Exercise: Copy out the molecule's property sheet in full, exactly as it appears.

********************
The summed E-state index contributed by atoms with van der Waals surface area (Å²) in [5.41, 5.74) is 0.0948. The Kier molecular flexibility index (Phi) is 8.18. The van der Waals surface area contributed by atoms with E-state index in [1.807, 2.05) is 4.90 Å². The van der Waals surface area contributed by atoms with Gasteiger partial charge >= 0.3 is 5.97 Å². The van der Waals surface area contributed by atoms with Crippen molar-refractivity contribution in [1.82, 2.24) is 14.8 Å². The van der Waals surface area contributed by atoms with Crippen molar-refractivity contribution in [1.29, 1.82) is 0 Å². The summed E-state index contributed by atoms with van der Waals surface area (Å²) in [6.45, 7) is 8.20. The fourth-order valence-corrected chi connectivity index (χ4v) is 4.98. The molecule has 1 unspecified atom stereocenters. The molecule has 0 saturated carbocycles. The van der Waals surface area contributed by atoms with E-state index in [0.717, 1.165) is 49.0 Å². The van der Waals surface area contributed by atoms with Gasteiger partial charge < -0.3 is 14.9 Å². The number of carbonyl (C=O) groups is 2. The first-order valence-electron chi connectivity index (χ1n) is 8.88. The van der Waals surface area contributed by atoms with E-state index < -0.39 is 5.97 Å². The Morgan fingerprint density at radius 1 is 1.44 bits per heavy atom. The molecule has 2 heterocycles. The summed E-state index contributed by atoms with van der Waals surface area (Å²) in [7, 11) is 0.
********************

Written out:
The summed E-state index contributed by atoms with van der Waals surface area (Å²) in [5.41, 5.74) is 0.0948. The Kier molecular flexibility index (Phi) is 8.18. The van der Waals surface area contributed by atoms with E-state index in [1.807, 2.05) is 4.90 Å². The van der Waals surface area contributed by atoms with Gasteiger partial charge >= 0.3 is 5.97 Å². The van der Waals surface area contributed by atoms with Crippen molar-refractivity contribution in [1.82, 2.24) is 14.8 Å². The van der Waals surface area contributed by atoms with Crippen molar-refractivity contribution in [1.29, 1.82) is 0 Å². The summed E-state index contributed by atoms with van der Waals surface area (Å²) in [6.45, 7) is 8.20. The fourth-order valence-corrected chi connectivity index (χ4v) is 4.98. The molecule has 1 unspecified atom stereocenters. The molecule has 0 saturated carbocycles. The van der Waals surface area contributed by atoms with E-state index in [0.717, 1.165) is 49.0 Å². The van der Waals surface area contributed by atoms with Gasteiger partial charge < -0.3 is 14.9 Å². The number of carbonyl (C=O) groups is 2. The first-order valence-electron chi connectivity index (χ1n) is 8.88. The van der Waals surface area contributed by atoms with E-state index < -0.39 is 5.97 Å². The Morgan fingerprint density at radius 1 is 1.44 bits per heavy atom. The molecule has 2 heterocycles. The summed E-state index contributed by atoms with van der Waals surface area (Å²) in [7, 11) is 0.